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My big read

Michael Duffy chooses from the BBC'sBig Read top 100

Catch-22 By Joseph Heller

Until the mid-Fifties, Second World War stories were largely conventional.

Lips were stiff and upper, bravery was unquestioned, loyalty was all. There were blood and guts a-plenty, but they were spilt for a noble cause.

So Catch-22, published in 1955, was doubly shocking. Not only was it cynical about war itself, it was also cynical and, worse, outrageously funny, about the Great American Values for which, apparently, men fought it.

Superficially, it is about a US bomber unit on a small Italian island in 1944. The Germans still hold the industrial north: cue heroism.

But Yossarian, the bomb-aimer who has to lead the other pilots to the flak-protected targets, doesn't want to be a hero. He wants to survive.

This is the tale of how he does so, in an island world in which increasingly, he alone seems sane.

True, if you were crazy you could be excused your flying duties, but as always there's a catch. Catch-22, in fact: if you are sane enough to want not to die, you can't be crazy. So Yossarian goes on flying and his friends continue dying. There's no end in sight, except his own.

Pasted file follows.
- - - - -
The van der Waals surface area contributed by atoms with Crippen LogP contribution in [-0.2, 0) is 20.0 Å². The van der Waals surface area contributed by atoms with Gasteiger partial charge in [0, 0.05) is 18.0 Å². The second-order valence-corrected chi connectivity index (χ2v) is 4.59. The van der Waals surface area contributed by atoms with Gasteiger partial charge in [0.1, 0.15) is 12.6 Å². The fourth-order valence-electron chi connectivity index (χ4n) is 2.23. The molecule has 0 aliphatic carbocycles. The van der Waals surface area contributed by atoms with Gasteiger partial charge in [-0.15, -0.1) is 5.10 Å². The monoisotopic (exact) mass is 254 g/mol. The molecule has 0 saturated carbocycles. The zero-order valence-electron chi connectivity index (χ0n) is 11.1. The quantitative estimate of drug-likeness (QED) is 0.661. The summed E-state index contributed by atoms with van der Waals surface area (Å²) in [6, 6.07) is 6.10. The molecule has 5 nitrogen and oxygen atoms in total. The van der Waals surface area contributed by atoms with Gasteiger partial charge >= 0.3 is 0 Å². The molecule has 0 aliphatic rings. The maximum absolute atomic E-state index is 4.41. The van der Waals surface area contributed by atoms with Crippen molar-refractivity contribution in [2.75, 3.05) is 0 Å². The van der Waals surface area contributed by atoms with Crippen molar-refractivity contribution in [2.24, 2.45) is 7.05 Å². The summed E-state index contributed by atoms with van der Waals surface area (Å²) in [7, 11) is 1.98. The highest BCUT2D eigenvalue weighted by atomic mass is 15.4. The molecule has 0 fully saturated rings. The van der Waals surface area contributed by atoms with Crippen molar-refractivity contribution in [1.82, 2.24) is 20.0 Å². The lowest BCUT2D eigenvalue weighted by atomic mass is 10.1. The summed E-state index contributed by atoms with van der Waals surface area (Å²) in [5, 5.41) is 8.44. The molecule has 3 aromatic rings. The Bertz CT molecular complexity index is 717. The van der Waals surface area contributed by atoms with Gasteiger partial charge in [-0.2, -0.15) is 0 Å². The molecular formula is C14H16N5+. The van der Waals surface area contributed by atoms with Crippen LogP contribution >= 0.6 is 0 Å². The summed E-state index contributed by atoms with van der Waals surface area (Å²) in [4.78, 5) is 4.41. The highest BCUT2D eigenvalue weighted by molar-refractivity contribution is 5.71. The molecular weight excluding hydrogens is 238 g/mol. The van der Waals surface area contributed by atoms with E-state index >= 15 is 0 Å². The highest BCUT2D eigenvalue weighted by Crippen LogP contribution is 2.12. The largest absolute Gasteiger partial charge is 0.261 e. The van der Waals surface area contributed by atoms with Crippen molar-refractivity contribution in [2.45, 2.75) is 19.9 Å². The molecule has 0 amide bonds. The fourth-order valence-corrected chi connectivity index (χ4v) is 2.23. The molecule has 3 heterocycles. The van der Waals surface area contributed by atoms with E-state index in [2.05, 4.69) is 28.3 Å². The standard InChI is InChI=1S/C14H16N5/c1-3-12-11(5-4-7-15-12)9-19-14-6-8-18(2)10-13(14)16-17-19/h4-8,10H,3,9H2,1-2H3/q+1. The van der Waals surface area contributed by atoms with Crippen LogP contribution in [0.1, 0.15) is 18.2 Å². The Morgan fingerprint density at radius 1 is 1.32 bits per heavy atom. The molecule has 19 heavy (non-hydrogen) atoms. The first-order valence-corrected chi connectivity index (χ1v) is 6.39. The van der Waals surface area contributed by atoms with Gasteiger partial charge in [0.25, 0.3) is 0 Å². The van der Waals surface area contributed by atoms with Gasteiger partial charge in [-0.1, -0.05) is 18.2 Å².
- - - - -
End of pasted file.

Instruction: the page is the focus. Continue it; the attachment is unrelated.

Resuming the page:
It is a bawdy, moral and macabre satire, but it is also gloriously funny.

Its characters, such as Colonel Cathcart, eager to volunteer his men for the most lethal targets, or transport officer Milo Minderbender, for whom the war is one vast commercial enterprise, are quite sufficiently believable. And its set pieces, such as Cathcart's attempts to win promotion by demanding an officers' church parade before each mission ("You mean the enlisted men pray to the same God as we do? And He listens?") are among the greatest comic writing.

Best of all, though, is that nothing changes. The novel is as enjoyable and as uncomfortable today as in 1955, and even more politically incorrect.

Listen to the next pronouncement from the Pentagon or the White House. It could be General Dreedle. Though there's a catch, of course.

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